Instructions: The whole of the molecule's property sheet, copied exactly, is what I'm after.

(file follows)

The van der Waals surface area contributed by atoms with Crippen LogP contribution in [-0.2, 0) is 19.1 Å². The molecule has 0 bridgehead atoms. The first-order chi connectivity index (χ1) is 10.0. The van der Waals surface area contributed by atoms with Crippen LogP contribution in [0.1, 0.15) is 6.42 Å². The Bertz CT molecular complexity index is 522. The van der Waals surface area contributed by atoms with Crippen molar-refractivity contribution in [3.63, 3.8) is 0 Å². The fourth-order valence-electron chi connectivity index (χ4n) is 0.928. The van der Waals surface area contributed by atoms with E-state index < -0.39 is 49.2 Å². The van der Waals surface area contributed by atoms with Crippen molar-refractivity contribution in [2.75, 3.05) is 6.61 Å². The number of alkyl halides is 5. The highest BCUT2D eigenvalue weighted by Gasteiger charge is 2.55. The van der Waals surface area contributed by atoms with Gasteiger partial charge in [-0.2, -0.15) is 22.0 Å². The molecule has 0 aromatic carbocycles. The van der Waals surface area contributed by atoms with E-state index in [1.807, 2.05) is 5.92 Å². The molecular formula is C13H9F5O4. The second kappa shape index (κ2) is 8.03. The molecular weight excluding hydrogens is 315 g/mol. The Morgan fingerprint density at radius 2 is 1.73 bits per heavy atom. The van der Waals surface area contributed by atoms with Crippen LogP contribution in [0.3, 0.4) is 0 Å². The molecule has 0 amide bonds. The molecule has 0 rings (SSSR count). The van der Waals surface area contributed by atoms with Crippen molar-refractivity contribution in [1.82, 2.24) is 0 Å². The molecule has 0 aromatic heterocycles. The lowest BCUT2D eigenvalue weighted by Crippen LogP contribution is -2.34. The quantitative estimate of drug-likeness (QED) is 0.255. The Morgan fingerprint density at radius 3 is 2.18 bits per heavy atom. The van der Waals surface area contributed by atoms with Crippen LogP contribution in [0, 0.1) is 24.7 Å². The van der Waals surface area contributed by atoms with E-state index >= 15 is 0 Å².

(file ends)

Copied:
The van der Waals surface area contributed by atoms with Crippen LogP contribution in [-0.2, 0) is 19.1 Å². The molecule has 0 bridgehead atoms. The first-order chi connectivity index (χ1) is 10.0. The van der Waals surface area contributed by atoms with Crippen LogP contribution in [0.1, 0.15) is 6.42 Å². The Bertz CT molecular complexity index is 522. The van der Waals surface area contributed by atoms with Crippen molar-refractivity contribution in [3.63, 3.8) is 0 Å². The fourth-order valence-electron chi connectivity index (χ4n) is 0.928. The van der Waals surface area contributed by atoms with E-state index < -0.39 is 49.2 Å². The van der Waals surface area contributed by atoms with Crippen molar-refractivity contribution in [2.75, 3.05) is 6.61 Å². The number of alkyl halides is 5. The highest BCUT2D eigenvalue weighted by Gasteiger charge is 2.55. The van der Waals surface area contributed by atoms with Gasteiger partial charge in [-0.2, -0.15) is 22.0 Å². The molecule has 0 aromatic carbocycles. The van der Waals surface area contributed by atoms with E-state index in [1.807, 2.05) is 5.92 Å². The molecular formula is C13H9F5O4. The second kappa shape index (κ2) is 8.03. The molecular weight excluding hydrogens is 315 g/mol. The Morgan fingerprint density at radius 2 is 1.73 bits per heavy atom. The van der Waals surface area contributed by atoms with Crippen LogP contribution in [0.3, 0.4) is 0 Å². The molecule has 0 amide bonds. The molecule has 0 rings (SSSR count). The van der Waals surface area contributed by atoms with Crippen molar-refractivity contribution in [1.82, 2.24) is 0 Å². The molecule has 0 aromatic heterocycles. The lowest BCUT2D eigenvalue weighted by Crippen LogP contribution is -2.34. The quantitative estimate of drug-likeness (QED) is 0.255. The Morgan fingerprint density at radius 3 is 2.18 bits per heavy atom. The van der Waals surface area contributed by atoms with Crippen LogP contribution in [0, 0.1) is 24.7 Å². The van der Waals surface area contributed by atoms with E-state index >= 15 is 0 Å².